Flatfish (Vertebrata: Pleuronectiformes)

Pleuronectiformes (flatfish) is an order composed of almost 800 species in 11 families (Eschemeyer & Fong, 2011), distributed cosmopolitanly in mostly marine waters, although some can also be found in freshwater. They’re most well-known from the edible flounders, turbots, halibuts, and soles, all of which have well-established aquaculture schemes. For example, 9067 tons of turbot were produced in Europe in 2008, a number that pales in comparison to the 60000 tons produced in China.

They have a very derived morphology as is made clear from the above picture (Lee et al., 2009), and a correspondingly small genome that’s half the size of other fish. Flatfish are a classic example of asymmetry in a taxon that is characterised by symmetry, the Bilateria. The larva is a bilaterally symmetric, free-swimming larva. On metamorphosis to the benthic adult, the body can be skewed to the left or to the right: they become flattened, undergoing a series of drastic changes whereby one side stays facing the bottom, while the other (including the eyes) faces the water.

Below is a Youtube video of the inimitable David Attenborough explaining the development of flatfish.

The eyes-on-one-side-of-the-adult-head is considered to be an autapomorphic feature for the Pleuronectiformes (Friedman, 2008). It should be noted that some molecular analyses don’t recover the Pleuronectiformes as a monophyletic grouping (Smith & Wheeler, 2006), but this is most probably due to the shortfalls of molecular phylogenetics.

As Palmer (1996) points out, the side to which the basalmost flatfish are skewed isn’t genetically set, but is determined environmentally. Only in more derived flatfish has one side been developmentally favoured over the other, e.g. Cynoglossidae (tonguefish) are always left-skewed.

Other changes associated with the benthic lifestyle include the loss of the swim bladder – they don’t need to float around, after all.

They have basic camouflaging abilities, being able to mix up to three patterns to camouflage their body according to their current location (Kelman et al., 2006). I don’t imagine they need the more complex camouflaging abilities found in cephalopods (where the chromatophores allow an almost unlimited arrangement of patterns), given that they only live on the benthos (sometimes for over 20 years, which is a pretty impressive lifespan). The way the colour-changing works is by having special pigment-containing organelles in the chromatophores that are pushed around in the cell by the cytoskeleton to form the different colours.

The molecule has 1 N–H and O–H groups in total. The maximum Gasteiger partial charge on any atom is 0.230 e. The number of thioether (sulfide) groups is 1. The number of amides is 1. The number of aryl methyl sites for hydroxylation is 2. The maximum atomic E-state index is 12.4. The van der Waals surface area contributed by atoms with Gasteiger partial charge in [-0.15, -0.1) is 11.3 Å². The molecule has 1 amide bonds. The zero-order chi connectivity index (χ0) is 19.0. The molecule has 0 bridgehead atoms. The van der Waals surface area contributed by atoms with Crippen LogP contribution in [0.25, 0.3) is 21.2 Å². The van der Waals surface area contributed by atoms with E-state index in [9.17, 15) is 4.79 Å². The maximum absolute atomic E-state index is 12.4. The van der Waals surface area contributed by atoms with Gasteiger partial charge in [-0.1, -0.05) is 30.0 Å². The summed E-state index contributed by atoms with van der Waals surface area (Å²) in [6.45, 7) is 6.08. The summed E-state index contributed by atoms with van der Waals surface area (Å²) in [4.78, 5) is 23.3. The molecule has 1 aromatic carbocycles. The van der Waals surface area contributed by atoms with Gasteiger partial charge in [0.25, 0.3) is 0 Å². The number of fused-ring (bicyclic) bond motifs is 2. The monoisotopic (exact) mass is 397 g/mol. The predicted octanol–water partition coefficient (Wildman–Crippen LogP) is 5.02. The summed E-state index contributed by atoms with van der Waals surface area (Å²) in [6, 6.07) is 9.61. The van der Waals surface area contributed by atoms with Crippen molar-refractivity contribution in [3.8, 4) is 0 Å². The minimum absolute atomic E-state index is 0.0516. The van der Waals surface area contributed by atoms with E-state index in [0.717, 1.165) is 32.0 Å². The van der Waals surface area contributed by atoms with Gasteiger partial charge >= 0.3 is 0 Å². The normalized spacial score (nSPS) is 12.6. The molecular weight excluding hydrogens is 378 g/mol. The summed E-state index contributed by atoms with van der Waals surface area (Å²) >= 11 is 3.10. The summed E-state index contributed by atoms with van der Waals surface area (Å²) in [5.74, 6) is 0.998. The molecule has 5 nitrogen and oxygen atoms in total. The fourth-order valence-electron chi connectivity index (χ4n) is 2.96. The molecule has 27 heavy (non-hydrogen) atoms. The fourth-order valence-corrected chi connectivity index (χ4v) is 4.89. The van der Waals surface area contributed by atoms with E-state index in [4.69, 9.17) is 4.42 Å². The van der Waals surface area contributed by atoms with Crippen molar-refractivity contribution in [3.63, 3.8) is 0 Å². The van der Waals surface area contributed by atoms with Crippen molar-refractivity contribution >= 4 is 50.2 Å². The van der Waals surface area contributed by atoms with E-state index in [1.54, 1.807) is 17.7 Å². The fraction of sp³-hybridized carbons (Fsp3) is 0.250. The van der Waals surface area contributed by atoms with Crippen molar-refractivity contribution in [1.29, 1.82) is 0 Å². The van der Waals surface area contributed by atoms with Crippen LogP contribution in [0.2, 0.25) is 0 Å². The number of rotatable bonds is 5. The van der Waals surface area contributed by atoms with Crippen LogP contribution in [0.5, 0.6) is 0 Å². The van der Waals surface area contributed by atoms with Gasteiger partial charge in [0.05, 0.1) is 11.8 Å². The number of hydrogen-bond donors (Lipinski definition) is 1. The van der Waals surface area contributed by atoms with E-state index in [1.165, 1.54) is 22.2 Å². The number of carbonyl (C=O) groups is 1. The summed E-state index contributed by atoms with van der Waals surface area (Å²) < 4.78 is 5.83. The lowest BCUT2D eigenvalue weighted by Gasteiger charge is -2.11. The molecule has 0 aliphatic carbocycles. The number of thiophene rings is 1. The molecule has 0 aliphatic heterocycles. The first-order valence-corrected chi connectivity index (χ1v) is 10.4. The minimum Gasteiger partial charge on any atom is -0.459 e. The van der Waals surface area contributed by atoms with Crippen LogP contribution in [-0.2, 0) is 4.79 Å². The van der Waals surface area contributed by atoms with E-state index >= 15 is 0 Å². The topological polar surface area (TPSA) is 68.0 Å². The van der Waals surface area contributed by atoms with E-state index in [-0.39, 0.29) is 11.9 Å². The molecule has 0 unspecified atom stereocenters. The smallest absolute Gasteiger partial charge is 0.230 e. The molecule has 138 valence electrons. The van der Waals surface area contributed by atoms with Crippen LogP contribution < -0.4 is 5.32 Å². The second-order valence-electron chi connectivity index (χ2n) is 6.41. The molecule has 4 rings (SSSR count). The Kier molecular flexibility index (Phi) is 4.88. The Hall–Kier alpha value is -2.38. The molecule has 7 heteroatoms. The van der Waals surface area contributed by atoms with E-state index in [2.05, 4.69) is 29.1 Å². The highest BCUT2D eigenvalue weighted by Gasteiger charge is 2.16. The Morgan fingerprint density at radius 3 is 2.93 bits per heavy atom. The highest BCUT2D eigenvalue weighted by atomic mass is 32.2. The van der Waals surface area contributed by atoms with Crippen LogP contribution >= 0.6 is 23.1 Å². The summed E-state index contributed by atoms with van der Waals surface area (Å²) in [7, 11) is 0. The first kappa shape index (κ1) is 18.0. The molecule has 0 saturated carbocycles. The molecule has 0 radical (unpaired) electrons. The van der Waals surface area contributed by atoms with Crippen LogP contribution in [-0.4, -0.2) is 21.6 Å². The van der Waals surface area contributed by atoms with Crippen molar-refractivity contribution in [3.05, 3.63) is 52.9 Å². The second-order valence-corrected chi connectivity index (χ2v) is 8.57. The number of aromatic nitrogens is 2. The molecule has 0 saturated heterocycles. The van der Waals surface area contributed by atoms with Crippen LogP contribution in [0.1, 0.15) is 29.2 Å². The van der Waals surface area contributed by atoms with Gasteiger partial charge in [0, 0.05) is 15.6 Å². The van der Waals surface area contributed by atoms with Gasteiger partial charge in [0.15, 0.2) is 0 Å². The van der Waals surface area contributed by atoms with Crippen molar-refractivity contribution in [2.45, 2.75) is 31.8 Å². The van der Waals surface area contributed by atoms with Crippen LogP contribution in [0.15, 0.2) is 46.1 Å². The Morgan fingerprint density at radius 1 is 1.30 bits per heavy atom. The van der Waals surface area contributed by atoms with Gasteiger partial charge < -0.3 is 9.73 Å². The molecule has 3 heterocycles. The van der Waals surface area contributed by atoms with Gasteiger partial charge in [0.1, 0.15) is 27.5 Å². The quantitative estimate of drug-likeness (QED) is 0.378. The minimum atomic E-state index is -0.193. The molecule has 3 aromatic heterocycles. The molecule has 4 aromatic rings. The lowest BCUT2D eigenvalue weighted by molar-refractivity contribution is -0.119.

References:

Eschemeyer WN & Fong JD. 2011.Pisces. In: Zhang Z-Q. (ed). Animal biodiversity: An outline of higher-level classification and survey of taxonomic richness.

Kelman EJ, Tiptus P & Osorio D. 2006. Juvenile plaice (Pleuronectes platessa) produce camouflage by flexibly combining two separate patterns. JEB 209, 3288-3292.

Friedman M. 2008. The evolutionary origin of flatfish asymmetry. Nature 454, 209-212.

Lee M-Y, Munroe TA & Chen H-M. 2009. A new species of tonguefish (Pleuronectiformes: Cynoglossidae) from Taiwanese waters. Zootaxa 2203, 49-58.

Palmer AR. 1996. From symmetry to asymmetry: Phylogenetic patterns of asymmetry variation in animals and their evolutionary significance. PNAS 93, 14279-14286.

Smith WL & Wheeler WC. 2006. Venom Evolution Widespread in Fishes: A Phylogenetic Road Map for the Bioprospecting of Piscine Venoms. Journal of Heredity 97, 206-217.

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